Vector Analytics, which provides predictive analytics to benchmark innovation and research and development, discover emerging trends, and highlight insight on product development processes;

Tell-i Technologies, a high-frequency electronic power system;

SmarTrek, a mobile app to prevent alcohol abuse among college students based on motivational intervention;

ResArt, a system that uses new technology to recommend visual objects.

The five companies were selected as finalists from a selection pool of all companies that have participated in the Launch program since inception in 2015, said Collins. The companies participating in this panel represent the promising innovation that is emerging from UNC-Charlotte’s research teams, said Collins.

“All of the companies participating in the Charlotte Venture Challenge have taken the difficult step to spend time talking to customers,” said Collins, “Before they went out and tried to sell something the customer may not have wanted.”

UNC-Charlotte is one of just 51 universities that have been named an NSF I-Corps site and is a member of the NSF National Innovation Network. The program is offered three times each year for cohorts of 10–12 entrepreneurial research teams.

Charlotte Community Entrepreneurship

The final panel features five Charlotte-based companies that have completed the Ventureprise Launch NC IDEA customer discovery program, which is funded by NC IDEA. The panel is moderated by Paul Wetenhall, president and executive director, research and economic development, at UNC-Charlotte, and features early stage companies that have recently completed a significant customer discovery process.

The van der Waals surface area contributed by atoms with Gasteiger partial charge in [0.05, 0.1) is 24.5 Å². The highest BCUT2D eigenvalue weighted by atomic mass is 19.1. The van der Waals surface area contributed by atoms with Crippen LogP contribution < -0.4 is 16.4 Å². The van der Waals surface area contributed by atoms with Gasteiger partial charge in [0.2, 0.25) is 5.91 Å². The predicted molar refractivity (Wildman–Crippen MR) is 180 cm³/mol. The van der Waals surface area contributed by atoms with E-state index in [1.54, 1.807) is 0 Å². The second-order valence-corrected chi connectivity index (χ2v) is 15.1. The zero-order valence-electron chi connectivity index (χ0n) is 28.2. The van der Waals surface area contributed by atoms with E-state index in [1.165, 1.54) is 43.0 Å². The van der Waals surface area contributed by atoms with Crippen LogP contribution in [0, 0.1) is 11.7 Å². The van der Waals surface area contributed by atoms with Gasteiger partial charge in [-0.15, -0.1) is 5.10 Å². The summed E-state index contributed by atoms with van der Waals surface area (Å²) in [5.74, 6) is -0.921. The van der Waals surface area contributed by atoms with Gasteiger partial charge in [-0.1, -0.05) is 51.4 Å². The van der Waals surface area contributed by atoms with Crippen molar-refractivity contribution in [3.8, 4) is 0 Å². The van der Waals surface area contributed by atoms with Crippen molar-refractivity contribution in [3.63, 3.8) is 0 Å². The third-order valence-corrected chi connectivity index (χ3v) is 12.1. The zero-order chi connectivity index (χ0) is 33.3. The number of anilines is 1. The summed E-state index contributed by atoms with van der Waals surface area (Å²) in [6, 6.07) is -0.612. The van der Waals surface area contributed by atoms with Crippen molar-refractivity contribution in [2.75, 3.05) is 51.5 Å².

These companies are:

Career Unlocked, Inc, a certified veteran-owned business focused on making tools that connect companies with talent;

Med Portal, LLC, which promotes engagement within the medical community through a unique platform;

27 Software, which offers a platform for developers to build applications and manage software development projects;

Notable, which provides technology to help companies look beyond “fit” to find diverse candidates that will continue to add value for the long-term;

FixMob, Inc, a mobile app that allows customers, tenants, and employees to report maintenance issues to facility teams.

Wrapping Up

Thom Ruhe, president and CEO of NC IDEA, will then lead a small discussion with three Charlotte companies that have won a $50,000 NC IDEA seed grant: DealCloud, InfoSense, and The Wed Clique.

The event wraps up with the announcement of winners in each category—student, university research, and community—by Dr. Robert G. Wilhelm, vice chancellor, research and economic development at UNC-Charlotte and executive director of the Charlotte Research Institute, followed by a closing reception where the audience is encouraged to visit with participating companies at their demo booths.

Can’t attend the event on Tuesday? You can follow the Ventureprise Twitter account, @VenturepriseInc, for the latest updates.